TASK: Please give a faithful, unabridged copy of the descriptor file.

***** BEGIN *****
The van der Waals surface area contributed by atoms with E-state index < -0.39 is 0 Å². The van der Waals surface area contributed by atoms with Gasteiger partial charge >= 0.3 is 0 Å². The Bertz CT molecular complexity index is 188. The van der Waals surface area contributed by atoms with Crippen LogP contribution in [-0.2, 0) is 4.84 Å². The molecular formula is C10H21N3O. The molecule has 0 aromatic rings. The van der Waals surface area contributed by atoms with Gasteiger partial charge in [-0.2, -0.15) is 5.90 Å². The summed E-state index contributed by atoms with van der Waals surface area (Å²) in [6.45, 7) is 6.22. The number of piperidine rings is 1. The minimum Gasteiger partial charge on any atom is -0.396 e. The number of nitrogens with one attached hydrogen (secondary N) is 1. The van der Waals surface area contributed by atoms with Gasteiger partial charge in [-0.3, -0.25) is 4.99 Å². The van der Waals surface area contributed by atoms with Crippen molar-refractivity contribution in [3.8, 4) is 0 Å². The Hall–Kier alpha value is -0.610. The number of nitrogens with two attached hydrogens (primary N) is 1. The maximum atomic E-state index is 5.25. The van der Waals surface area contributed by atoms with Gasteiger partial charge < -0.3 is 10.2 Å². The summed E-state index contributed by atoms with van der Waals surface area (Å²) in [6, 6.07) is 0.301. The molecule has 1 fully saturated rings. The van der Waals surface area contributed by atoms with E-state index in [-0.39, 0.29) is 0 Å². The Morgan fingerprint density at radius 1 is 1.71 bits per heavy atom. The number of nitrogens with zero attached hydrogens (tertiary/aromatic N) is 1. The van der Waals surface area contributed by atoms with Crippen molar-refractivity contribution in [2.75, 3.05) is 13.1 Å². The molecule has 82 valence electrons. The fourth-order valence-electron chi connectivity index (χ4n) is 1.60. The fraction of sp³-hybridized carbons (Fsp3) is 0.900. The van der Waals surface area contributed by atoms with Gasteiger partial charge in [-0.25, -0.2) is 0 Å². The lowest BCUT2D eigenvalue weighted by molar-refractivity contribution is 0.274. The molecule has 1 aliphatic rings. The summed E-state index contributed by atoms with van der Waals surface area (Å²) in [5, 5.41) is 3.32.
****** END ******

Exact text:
The van der Waals surface area contributed by atoms with E-state index < -0.39 is 0 Å². The van der Waals surface area contributed by atoms with Gasteiger partial charge >= 0.3 is 0 Å². The Bertz CT molecular complexity index is 188. The van der Waals surface area contributed by atoms with Crippen LogP contribution in [-0.2, 0) is 4.84 Å². The molecular formula is C10H21N3O. The molecule has 0 aromatic rings. The van der Waals surface area contributed by atoms with Gasteiger partial charge in [-0.2, -0.15) is 5.90 Å². The summed E-state index contributed by atoms with van der Waals surface area (Å²) in [6.45, 7) is 6.22. The number of piperidine rings is 1. The minimum Gasteiger partial charge on any atom is -0.396 e. The number of nitrogens with one attached hydrogen (secondary N) is 1. The van der Waals surface area contributed by atoms with Gasteiger partial charge in [-0.3, -0.25) is 4.99 Å². The van der Waals surface area contributed by atoms with Crippen molar-refractivity contribution in [3.8, 4) is 0 Å². The Hall–Kier alpha value is -0.610. The number of nitrogens with two attached hydrogens (primary N) is 1. The maximum atomic E-state index is 5.25. The van der Waals surface area contributed by atoms with Gasteiger partial charge < -0.3 is 10.2 Å². The summed E-state index contributed by atoms with van der Waals surface area (Å²) in [6, 6.07) is 0.301. The molecule has 1 fully saturated rings. The van der Waals surface area contributed by atoms with E-state index in [-0.39, 0.29) is 0 Å². The Morgan fingerprint density at radius 1 is 1.71 bits per heavy atom. The number of nitrogens with zero attached hydrogens (tertiary/aromatic N) is 1. The van der Waals surface area contributed by atoms with Crippen molar-refractivity contribution in [2.75, 3.05) is 13.1 Å². The molecule has 82 valence electrons. The fourth-order valence-electron chi connectivity index (χ4n) is 1.60. The fraction of sp³-hybridized carbons (Fsp3) is 0.900. The van der Waals surface area contributed by atoms with Gasteiger partial charge in [-0.25, -0.2) is 0 Å². The lowest BCUT2D eigenvalue weighted by molar-refractivity contribution is 0.274. The molecule has 1 aliphatic rings. The summed E-state index contributed by atoms with van der Waals surface area (Å²) in [5, 5.41) is 3.32.